Do things happen to you or
do you happen to things?
Are you still waiting for
something to turn up?
You know the Becket play, Waiting for Godot? Two men meet and they’re both waiting for someone called Godot. Two other characters appear and join in sporadic talk for a bit, then leave. A boy enters to say that Godot isn’t coming tonight but will come tomorrow. The two original men decide to leave but don’t actually leave. Curtain fall. Act 2: more or less the same thing happens. The men again decide to leave, but are still there when the curtain falls.
This sounds like it might be an article about the importance of setting goals and going for them. But it isn’t: or at least not quite. It might turn out to be about proactivity….
There’s a folksong refrain that often comes into my head, “I love my love because I know my love loves me.” It’s from “I Love My Love”, set by Gustav Holst. The sentiment used to feel true to me, but now that seems all wrong. Do you love someone because they love you? Do you choose your friends? Mostly, I didn’t. If someone seemed to like me, I saw the possibility of friendship. An attractive man showed an interest in me? I’d then respond and something might blossom.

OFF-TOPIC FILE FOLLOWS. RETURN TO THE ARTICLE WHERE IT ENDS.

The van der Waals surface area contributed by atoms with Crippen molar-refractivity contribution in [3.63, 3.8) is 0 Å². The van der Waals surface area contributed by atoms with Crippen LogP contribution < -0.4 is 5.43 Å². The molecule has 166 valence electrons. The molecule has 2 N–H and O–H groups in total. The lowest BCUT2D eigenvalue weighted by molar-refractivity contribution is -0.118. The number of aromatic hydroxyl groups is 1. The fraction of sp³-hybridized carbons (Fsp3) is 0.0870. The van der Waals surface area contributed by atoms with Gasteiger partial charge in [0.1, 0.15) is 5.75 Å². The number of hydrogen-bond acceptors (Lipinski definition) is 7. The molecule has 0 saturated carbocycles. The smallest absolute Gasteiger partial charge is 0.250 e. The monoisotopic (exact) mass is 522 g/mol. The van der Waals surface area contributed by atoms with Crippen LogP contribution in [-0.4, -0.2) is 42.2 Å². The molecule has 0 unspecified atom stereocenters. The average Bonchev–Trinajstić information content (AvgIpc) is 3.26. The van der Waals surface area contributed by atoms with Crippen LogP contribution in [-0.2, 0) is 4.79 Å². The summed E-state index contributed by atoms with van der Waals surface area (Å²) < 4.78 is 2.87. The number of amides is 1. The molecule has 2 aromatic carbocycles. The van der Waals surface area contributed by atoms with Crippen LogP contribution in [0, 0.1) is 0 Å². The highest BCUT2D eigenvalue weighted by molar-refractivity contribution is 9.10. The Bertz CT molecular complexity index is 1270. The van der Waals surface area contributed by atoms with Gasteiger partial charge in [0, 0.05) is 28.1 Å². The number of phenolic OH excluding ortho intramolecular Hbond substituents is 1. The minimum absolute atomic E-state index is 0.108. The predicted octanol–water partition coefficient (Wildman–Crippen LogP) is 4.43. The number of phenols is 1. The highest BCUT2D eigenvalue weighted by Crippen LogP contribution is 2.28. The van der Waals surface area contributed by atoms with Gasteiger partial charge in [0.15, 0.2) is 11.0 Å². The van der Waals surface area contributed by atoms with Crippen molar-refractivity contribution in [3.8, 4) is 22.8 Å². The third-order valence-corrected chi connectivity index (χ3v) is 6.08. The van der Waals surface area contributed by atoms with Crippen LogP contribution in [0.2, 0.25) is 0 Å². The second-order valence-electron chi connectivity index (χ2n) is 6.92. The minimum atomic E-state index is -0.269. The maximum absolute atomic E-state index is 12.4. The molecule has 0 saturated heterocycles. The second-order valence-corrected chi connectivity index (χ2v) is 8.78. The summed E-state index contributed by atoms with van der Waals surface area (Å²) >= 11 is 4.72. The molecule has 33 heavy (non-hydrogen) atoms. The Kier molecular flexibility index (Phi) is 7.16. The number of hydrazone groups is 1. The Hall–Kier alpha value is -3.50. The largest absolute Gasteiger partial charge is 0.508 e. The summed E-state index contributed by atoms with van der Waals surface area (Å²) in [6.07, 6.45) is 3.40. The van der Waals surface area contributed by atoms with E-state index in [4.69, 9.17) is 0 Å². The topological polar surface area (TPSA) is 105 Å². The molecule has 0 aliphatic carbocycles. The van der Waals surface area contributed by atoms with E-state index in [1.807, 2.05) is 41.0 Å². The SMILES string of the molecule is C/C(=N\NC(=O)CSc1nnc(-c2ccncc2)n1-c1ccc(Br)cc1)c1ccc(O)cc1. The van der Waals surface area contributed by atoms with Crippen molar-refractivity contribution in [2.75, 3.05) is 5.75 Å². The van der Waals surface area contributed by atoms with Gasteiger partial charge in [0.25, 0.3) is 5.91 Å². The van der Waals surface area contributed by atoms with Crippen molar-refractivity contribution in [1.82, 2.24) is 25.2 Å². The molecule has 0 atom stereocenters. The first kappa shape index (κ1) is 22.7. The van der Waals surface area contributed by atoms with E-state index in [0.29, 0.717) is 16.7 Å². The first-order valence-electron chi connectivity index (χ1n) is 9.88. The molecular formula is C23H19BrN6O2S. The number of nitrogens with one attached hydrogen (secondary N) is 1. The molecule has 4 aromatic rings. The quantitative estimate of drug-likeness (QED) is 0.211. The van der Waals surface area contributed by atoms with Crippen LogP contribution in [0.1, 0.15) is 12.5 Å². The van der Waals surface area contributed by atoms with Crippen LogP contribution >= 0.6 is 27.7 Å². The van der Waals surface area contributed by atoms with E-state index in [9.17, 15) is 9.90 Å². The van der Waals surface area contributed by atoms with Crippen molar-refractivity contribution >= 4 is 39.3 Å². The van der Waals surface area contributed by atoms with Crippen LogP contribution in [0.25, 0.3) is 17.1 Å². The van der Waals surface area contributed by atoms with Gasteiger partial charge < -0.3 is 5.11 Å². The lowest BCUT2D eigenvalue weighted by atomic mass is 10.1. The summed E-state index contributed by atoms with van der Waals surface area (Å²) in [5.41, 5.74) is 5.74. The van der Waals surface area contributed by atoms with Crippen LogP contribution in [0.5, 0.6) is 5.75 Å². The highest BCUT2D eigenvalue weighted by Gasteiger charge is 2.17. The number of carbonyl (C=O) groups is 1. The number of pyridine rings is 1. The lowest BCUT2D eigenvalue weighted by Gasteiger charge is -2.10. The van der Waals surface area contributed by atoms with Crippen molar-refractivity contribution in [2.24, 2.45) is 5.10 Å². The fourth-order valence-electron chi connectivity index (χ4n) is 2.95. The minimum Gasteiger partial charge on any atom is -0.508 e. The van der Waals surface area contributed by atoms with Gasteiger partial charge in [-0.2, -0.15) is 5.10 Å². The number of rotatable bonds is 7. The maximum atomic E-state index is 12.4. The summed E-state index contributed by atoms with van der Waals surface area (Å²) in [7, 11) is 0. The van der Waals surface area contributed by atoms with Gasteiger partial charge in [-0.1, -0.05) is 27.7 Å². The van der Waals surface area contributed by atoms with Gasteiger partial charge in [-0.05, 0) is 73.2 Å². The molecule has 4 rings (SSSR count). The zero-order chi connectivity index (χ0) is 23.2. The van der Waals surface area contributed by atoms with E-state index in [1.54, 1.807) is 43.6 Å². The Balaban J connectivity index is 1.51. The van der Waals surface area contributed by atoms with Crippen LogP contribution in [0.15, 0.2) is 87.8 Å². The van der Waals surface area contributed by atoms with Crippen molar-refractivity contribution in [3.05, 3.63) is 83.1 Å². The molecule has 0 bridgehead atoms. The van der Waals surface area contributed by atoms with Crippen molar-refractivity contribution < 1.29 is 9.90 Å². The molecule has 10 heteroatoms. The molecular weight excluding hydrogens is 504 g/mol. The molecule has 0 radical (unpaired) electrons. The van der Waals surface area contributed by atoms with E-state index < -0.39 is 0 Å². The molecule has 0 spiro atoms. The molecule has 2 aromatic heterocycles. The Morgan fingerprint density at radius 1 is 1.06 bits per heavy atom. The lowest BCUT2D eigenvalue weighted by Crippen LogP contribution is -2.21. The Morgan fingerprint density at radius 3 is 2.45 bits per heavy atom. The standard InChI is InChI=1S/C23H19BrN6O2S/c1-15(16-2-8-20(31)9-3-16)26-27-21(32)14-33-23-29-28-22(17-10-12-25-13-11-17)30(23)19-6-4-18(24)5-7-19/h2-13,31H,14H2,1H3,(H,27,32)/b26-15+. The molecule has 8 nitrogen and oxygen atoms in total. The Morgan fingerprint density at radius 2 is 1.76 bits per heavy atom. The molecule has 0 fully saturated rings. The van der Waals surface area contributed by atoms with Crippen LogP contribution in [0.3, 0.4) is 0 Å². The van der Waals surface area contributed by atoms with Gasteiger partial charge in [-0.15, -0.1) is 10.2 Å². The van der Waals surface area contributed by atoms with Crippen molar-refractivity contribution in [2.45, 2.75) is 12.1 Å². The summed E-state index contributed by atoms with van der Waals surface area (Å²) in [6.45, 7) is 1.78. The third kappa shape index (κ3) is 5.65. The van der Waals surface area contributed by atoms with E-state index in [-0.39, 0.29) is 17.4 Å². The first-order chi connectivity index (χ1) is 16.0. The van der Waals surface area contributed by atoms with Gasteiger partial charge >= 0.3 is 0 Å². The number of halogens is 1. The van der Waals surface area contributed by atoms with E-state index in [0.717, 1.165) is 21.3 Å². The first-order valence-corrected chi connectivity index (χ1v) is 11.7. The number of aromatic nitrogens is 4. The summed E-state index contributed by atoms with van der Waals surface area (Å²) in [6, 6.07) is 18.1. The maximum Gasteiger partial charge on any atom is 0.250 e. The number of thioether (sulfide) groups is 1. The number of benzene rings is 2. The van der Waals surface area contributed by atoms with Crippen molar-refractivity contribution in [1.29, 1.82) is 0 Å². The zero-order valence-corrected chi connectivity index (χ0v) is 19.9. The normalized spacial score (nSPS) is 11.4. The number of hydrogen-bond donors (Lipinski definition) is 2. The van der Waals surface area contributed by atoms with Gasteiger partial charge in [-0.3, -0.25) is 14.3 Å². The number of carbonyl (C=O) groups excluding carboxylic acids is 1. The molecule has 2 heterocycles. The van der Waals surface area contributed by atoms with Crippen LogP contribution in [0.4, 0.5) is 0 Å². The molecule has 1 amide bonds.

A friend of mine at university had her eyes focused on the person she wanted to marry from the very first weeks; she did all the running and made it happen. That seemed amazing to me and even, if I’m honest, a flouting of unwritten rules. But it wasn’t that I didn’t want to meet someone to share my life with – I did – but I was waiting for something to happen.
“I’ll do it when such and such happens.” Funny isn’t it that ‘such and such’ never does happen? I’ll change my job when …. I’ll do something about my relationship when …. I’ll take a holiday on my own when …. I’ll speak to my colleague when …. When Godot comes, I’ll ….
Many people say to themselves, “I’ll start to do public speaking when I’m a bit more confident.” “When I’m confident” is a very common precondition. But confidence grows with small acts of doing. You can hear the nonsense when you say, I’ll start to grow my confidence when I’m confident enough to start to grow my confidence which, as I just said, will be when …. Stuckness often comes from insisting on perfection from the word go, making you unwilling to risk performing below par, or to risk rejection, humiliation, criticism, pity or indeed anything at all.